But what if by next week you knew there would be no more Internet? No more Facebook.  No more Amazon.  No more NY Times on the web.  No more getting your news there.  No more Youtube.  No more buying on iTunes.  No more Skype.  No more sharing lives this way.  No more information.  No more wikipedia to answer questions, or health sites to give you info.  You were restricted to the former ways of staying in contact with others, the former ways of looking up info, the former ways of living.  Welcome to LudLife.  You would still have a computer–it just wouldn’t be connected to a network.  You would still have a phone, but not a smart one.  There would be no texting.  You would have to talk.

If you knew this internet shutdown would happen on March 31st, what would you do between now and then?

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Internet before Coffee? How does it affect your family?

laptop and coffeeHey, I just read a great NYT article that I think will ring true in your family as well.  Read this:

Coffee Can Wait.  Day’s First Stop is Online


Karl and Dorsey Gude of East Lansing, Mich., can remember simpler mornings, not too long ago. They sat together and chatted as they ate breakfast. They read the newspaper and competed only with the television for the attention of their two teenage sons.

That was so last century. Today, Mr. Gude wakes at around 6 a.m. to check his work e-mail and his Facebook and Twitter accounts. The two boys, Cole and Erik, start each morning with text messages, video games and Facebook.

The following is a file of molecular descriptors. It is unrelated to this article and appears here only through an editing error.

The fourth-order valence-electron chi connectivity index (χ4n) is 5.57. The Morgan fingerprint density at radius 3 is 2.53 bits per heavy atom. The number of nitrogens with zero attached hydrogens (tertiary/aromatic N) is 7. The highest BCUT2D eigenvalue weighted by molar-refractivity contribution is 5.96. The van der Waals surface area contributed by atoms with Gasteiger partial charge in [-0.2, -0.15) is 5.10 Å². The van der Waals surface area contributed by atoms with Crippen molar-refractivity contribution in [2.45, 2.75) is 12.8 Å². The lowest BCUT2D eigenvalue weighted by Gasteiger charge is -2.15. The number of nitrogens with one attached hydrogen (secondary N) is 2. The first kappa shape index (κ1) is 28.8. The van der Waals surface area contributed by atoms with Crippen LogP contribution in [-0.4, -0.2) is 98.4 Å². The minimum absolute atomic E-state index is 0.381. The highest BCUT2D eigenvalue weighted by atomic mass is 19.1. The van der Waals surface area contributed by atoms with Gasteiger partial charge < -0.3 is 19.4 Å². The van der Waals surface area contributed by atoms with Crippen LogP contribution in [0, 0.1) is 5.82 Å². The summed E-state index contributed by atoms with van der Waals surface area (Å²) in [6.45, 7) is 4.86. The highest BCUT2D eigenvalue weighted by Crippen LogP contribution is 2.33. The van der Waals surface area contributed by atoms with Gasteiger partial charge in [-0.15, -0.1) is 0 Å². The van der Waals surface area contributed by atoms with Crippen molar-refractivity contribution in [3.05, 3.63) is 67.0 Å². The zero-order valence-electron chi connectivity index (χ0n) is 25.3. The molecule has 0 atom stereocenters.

The new routine quickly became a source of conflict in the family, with Ms. Gude complaining that technology was eating into family time. But ultimately even she partially succumbed, cracking open her laptop after breakfast.”

I’ve noticed that I’m online first thing.  I do manage to get coffee started and an english muffin in the toaster, but I’m there at the computer licketysplit.  

How much of this is part of internet addiction–or communication addiction?  I don’t know.  

Read this very funny, and poignant post in the same issue of the NYT today:

I’ve Got Mail–by Verlyn Klinkenborg


I wish my memory worked differently. I’d like to be able to conjure up an accurate image of my consciousness from, say, 25 years ago. You know what 25 years means: No cellphones, no e-mail, no Internet, no social networking (except with an actual drink in hand), and only the most primitive of personal computers. What I want to answer is a single question: Was I as addicted to the future then as I seem to be now?”

Care to share your experiences?  What were you like 25 years ago before all this technology gave us such instant access?

For science fiction writers this should be a good exercise to think through.  Whenever you are designing the future, think about the implications of one change, and see the effects ripple through society and culture.  Life 25 years ago is very different from the way it is now.  And for every good piece of technology there are consequences.  It’s just an interesting thought problem that might be fun to fuel a writing exercise: what small change in the world could bring about major cultural changes?